Editorial| Volume 11, ISSUE 5, P137-138, October 2022

The failed experiment!

        While browsing through the journal articles in search of a topic for editorial, not only in orthodontics but in basic science, I could find that the literature is flooded with successful results alone, portraying statistically significant effects, positive findings, and suggestions that can change the world. The basic rule in any research is that it is mandatory to analyze and report both the positive and negative data and outcomes if you seek conclusions based on results. At this point, some questions started pondering me – where do all the failed experiments research go? Do we always get positive results alone? Are we right in always seeking positive results themselves? And how courageous are we in publishing the negative outcomes that we obtain?
        To read this article in full you will need to make a payment

        Purchase one-time access:

        Academic & Personal: 24 hour online accessCorporate R&D Professionals: 24 hour online access
        One-time access price info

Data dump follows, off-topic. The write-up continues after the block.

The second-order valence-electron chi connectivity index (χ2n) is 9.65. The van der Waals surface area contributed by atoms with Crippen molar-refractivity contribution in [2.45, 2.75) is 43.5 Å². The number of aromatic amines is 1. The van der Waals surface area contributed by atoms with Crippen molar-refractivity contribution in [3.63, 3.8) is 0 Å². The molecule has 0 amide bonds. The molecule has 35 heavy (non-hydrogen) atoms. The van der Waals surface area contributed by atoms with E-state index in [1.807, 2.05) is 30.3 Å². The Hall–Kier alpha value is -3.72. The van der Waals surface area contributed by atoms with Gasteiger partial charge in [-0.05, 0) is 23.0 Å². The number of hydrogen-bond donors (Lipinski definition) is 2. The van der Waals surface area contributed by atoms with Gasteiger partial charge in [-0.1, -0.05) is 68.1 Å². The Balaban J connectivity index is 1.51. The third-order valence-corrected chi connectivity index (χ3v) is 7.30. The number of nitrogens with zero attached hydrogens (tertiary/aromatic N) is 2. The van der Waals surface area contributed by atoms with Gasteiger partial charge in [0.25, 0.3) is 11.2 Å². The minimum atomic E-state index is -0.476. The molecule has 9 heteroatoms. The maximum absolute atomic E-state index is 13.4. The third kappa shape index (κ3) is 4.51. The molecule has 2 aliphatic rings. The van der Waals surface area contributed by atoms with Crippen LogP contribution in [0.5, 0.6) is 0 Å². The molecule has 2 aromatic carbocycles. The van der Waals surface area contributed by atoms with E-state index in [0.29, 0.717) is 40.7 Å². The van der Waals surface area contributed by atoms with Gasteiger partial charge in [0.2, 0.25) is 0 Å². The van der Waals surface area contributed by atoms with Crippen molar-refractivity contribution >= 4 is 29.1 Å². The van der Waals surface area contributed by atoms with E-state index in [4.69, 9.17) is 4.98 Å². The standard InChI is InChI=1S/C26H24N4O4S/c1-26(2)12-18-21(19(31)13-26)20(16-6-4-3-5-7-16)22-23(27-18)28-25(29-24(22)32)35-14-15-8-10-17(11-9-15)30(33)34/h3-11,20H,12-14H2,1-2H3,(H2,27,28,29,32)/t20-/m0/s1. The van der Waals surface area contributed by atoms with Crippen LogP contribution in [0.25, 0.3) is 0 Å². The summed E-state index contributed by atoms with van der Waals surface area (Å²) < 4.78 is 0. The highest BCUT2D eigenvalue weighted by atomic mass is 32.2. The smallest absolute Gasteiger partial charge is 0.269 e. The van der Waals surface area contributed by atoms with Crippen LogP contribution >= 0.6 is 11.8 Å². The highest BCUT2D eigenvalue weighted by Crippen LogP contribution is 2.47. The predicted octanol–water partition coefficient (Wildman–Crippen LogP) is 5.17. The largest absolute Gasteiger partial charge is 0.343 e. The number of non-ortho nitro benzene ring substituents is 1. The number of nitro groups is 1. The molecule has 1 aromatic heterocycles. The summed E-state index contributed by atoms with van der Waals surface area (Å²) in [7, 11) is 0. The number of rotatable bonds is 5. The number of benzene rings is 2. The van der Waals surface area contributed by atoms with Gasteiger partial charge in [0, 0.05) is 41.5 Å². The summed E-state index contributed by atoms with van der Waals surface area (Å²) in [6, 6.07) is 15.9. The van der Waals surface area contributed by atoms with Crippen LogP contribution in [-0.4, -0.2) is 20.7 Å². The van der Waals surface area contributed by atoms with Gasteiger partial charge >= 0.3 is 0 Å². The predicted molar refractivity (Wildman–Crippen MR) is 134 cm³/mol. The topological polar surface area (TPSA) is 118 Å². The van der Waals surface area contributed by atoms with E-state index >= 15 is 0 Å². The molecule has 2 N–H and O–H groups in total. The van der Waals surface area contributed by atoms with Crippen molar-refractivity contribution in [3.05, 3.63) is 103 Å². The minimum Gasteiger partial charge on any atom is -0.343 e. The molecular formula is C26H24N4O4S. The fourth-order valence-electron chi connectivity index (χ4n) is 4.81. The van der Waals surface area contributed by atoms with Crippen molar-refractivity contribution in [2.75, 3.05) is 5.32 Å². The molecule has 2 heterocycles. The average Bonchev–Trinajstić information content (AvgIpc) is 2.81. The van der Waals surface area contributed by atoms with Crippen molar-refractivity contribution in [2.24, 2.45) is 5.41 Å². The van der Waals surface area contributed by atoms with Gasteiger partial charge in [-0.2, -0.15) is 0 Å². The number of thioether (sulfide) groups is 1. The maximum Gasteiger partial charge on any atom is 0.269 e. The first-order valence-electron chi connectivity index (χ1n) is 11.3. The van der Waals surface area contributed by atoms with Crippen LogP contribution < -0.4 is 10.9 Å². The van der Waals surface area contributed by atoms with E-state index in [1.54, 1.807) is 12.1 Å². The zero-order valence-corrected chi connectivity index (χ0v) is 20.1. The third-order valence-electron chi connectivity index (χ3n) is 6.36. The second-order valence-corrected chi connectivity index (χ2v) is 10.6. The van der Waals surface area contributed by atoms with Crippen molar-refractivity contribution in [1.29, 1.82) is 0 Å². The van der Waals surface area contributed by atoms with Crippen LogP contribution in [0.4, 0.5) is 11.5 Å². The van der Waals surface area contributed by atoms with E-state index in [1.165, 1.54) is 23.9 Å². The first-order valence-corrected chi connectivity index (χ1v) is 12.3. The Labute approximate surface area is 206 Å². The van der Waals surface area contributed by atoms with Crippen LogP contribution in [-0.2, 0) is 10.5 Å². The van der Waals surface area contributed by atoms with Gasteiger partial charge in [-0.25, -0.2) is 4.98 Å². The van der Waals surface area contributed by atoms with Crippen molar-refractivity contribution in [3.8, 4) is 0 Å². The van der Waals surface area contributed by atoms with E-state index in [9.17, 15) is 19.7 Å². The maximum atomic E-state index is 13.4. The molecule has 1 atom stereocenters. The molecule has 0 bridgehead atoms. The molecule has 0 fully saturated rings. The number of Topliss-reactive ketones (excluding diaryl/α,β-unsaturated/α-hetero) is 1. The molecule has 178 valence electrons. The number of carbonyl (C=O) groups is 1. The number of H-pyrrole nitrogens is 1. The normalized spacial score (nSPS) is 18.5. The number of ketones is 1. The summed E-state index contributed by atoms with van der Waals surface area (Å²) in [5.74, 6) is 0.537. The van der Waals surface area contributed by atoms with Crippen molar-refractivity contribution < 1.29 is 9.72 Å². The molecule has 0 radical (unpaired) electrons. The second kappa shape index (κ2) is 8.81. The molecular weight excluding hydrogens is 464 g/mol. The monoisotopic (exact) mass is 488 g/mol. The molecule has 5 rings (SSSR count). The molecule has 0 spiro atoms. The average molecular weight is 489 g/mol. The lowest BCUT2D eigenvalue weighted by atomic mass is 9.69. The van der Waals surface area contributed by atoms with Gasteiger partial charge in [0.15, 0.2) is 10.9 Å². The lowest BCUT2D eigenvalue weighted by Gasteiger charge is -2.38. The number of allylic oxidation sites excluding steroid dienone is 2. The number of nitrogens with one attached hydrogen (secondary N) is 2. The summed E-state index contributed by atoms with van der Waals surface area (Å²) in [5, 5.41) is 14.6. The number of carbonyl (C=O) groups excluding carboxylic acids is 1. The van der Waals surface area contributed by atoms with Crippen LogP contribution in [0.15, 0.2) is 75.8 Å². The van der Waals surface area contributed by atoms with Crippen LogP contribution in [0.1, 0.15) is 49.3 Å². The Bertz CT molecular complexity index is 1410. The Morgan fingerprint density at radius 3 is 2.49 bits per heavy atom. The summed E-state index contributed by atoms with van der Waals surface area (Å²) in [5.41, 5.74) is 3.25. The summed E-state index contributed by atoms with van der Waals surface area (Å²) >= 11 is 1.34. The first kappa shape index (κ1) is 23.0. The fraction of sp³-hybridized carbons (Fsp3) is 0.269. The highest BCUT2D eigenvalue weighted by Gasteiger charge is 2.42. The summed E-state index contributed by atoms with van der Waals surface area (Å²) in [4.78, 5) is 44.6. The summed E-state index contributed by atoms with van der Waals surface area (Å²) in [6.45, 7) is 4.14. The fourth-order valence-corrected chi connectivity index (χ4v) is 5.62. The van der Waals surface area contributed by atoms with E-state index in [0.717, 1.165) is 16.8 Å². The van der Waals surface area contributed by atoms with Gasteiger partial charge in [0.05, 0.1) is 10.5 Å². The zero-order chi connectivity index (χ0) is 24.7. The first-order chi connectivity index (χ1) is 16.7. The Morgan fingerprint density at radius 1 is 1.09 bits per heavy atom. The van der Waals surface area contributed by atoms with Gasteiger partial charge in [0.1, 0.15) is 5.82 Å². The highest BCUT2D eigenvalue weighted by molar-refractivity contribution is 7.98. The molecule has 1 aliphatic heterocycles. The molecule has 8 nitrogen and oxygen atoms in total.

• For academic or personal research use, select 'Academic and Personal'
        • For corporate R&D use, select 'Corporate R&D Professionals'


        Subscribe to Journal of the World Federation of Orthodontists
        Already a print subscriber? Claim online access
        Already an online subscriber? Sign in
        Institutional Access: Sign in to ScienceDirect


          • Yin Y
          • Wang Y
          • Evans JA
          • Wang D.
          Quantifying the dynamics of failure across science, startups and security.
          Nature. Nov 2019; 575: 190-194
        1. Edward W. Morley: the Michelson-Morley Experiment and its Successful Legacy of Failure. From the website: - Accessed on 30.08.2022.

        2. Why The Best Scientists Fail, Again and Again – from the website: - Accessed on 30.08.2022.